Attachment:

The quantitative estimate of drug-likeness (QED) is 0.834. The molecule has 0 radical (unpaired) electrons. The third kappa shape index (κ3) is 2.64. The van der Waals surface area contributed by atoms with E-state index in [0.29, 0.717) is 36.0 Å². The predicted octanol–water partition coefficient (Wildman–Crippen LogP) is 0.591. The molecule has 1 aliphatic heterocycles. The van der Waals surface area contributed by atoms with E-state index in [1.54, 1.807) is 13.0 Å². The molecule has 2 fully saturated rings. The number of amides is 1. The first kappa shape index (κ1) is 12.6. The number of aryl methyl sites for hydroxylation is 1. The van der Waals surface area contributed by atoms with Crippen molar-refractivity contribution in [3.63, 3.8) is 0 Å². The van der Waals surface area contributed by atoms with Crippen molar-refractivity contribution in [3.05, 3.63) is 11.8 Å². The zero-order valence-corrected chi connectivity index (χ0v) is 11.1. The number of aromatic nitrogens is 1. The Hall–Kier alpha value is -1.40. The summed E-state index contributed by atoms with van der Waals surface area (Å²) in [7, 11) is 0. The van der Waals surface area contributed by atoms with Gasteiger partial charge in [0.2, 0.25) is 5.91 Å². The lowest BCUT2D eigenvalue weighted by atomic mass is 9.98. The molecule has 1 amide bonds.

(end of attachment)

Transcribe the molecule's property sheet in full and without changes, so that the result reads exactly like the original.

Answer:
The quantitative estimate of drug-likeness (QED) is 0.834. The molecule has 0 radical (unpaired) electrons. The third kappa shape index (κ3) is 2.64. The van der Waals surface area contributed by atoms with E-state index in [0.29, 0.717) is 36.0 Å². The predicted octanol–water partition coefficient (Wildman–Crippen LogP) is 0.591. The molecule has 1 aliphatic heterocycles. The van der Waals surface area contributed by atoms with E-state index in [1.54, 1.807) is 13.0 Å². The molecule has 2 fully saturated rings. The number of amides is 1. The first kappa shape index (κ1) is 12.6. The number of aryl methyl sites for hydroxylation is 1. The van der Waals surface area contributed by atoms with Crippen molar-refractivity contribution in [3.63, 3.8) is 0 Å². The van der Waals surface area contributed by atoms with Crippen molar-refractivity contribution in [3.05, 3.63) is 11.8 Å². The zero-order valence-corrected chi connectivity index (χ0v) is 11.1. The number of aromatic nitrogens is 1. The Hall–Kier alpha value is -1.40. The summed E-state index contributed by atoms with van der Waals surface area (Å²) in [7, 11) is 0. The van der Waals surface area contributed by atoms with Gasteiger partial charge in [0.2, 0.25) is 5.91 Å². The lowest BCUT2D eigenvalue weighted by atomic mass is 9.98. The molecule has 1 amide bonds.